After the American Civil War (1861-1865), most Southern states passed laws denying black people basic human rights. Later, many border states followed suit. These laws became known as Jim Crow laws after the name of a popular black-face character that would sing songs like “Jump Jim Crow.” In California, Jim Crow played out against Chinese immigrants more than black people. From 1866-1947, Chinese residents of San Francisco were forced to live in one area of the city. The same segregation laws prohibited inter-racial marriage between Chinese and non-Chinese persons and educational and employment laws were also enforced in the city. African and Indian children had to attend separate schools from those of white children. In 1879, the California constitution read that no Chinese people could vote and the law was not repealed until 1926. Oregon and Idaho had similar provisions in their constitutions. In 1891, a referendum required all Chinese people to carry a “certification of residence” card or face arrest and jail. In 1909, the Japanese were added to the list of people who were prohibited by law from marrying white people. In 1913, “Alien Land Laws” were passed that prohibited any Asian people from owning or leasing property. The law was not struck down by the California Supreme Court until 1952.

Ugly Laws

From the 1860s to the 1970s, several American cities had laws that made it illegal for people with “unsightly or disgusting” disabilities to appear in public. Some of these laws were called “unsightly beggar ordinances”. The first ordinance was in San Francisco in 1867, but the most commonly cited law was from Chicago. Chicago Municipal Code section 36034 stated: “No person who is diseased, maimed, mutilated or in any way deformed so as to be an unsightly or disgusting object or improper person to be allowed in or on the public ways or other public places in this city, or shall therein or thereon expose himself to public view, under a penalty of not less than one dollar nor more than fifty dollars for each offense.”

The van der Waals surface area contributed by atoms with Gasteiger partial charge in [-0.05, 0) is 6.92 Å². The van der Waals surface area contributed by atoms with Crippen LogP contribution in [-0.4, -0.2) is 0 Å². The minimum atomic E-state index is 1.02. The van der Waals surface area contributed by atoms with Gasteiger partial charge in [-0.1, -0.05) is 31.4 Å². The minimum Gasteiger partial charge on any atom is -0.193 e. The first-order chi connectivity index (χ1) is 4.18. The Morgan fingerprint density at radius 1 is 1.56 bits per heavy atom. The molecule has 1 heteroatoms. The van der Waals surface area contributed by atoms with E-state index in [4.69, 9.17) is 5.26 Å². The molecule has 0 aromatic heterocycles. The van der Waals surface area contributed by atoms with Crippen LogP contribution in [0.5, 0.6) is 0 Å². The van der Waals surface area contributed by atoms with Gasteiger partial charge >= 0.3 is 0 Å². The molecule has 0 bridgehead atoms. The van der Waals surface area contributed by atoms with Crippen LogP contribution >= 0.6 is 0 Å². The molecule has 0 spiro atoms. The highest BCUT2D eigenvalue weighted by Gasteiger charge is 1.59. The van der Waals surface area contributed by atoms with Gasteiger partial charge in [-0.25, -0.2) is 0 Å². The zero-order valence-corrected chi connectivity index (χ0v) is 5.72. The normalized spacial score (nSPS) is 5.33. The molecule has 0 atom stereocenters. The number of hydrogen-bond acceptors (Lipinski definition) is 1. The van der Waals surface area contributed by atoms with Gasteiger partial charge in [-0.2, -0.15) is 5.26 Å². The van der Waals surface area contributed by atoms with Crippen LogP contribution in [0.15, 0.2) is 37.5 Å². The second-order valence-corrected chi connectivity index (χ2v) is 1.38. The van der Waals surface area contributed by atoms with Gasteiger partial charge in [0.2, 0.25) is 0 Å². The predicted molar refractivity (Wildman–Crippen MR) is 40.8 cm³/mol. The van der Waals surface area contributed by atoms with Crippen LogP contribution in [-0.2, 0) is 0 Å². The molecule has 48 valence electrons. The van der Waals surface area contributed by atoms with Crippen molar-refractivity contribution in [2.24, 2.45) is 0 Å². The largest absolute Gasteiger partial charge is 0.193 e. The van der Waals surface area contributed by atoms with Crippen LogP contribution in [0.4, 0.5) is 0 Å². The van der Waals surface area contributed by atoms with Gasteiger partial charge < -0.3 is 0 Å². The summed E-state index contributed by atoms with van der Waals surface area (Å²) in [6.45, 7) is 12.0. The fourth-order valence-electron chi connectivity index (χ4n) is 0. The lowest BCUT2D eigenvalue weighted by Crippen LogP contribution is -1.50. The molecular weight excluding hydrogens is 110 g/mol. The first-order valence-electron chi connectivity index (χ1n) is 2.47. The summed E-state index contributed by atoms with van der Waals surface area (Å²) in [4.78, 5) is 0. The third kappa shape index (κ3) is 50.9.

Operation Wetback

Operation Wetback began in 1954 in California and Arizona as an effort to remove all illegal, Mexican immigrants from the Southwestern states. The Operation was by the United States Immigration and Naturalization Service (INS) and coordinated 1,075 border control agents along with state and local police agencies. The agents went house-to-house looking for Mexicans and performed citizenship checks during traffic stops. They would stop any “Mexican-looking” person on the street and insist on seeing identification. Operation Wetback was only abandoned after a large outcry from opponents in both the United States and Mexico.

Sundown Towns

Sundown Towns did not allow people who were considered “minorities” to remain in the town after the sun set. Some towns posted signs at their borders specifically telling people of color to not let the sun set on them while in the town. There were town policies and real estate covenants in place to support the racism, which was enforced by local police officers. Sundown Towns existed throughout the United States and there were thousands of them before the Civil Rights Act of 1968 prohibited racial discrimination in housing practices. Sundown Towns simply did not want certain ethnic groups to stay in their towns at night. If undesired people were to wander into a Sundown Town after the sun had set, they would be subject to any form of punishment from harassment to lynching. While the state of Illinois had the highest number of Sundown Towns, they were a national phenomenon that mostly targeted anyone of African, Chinese, and Jewish heritage.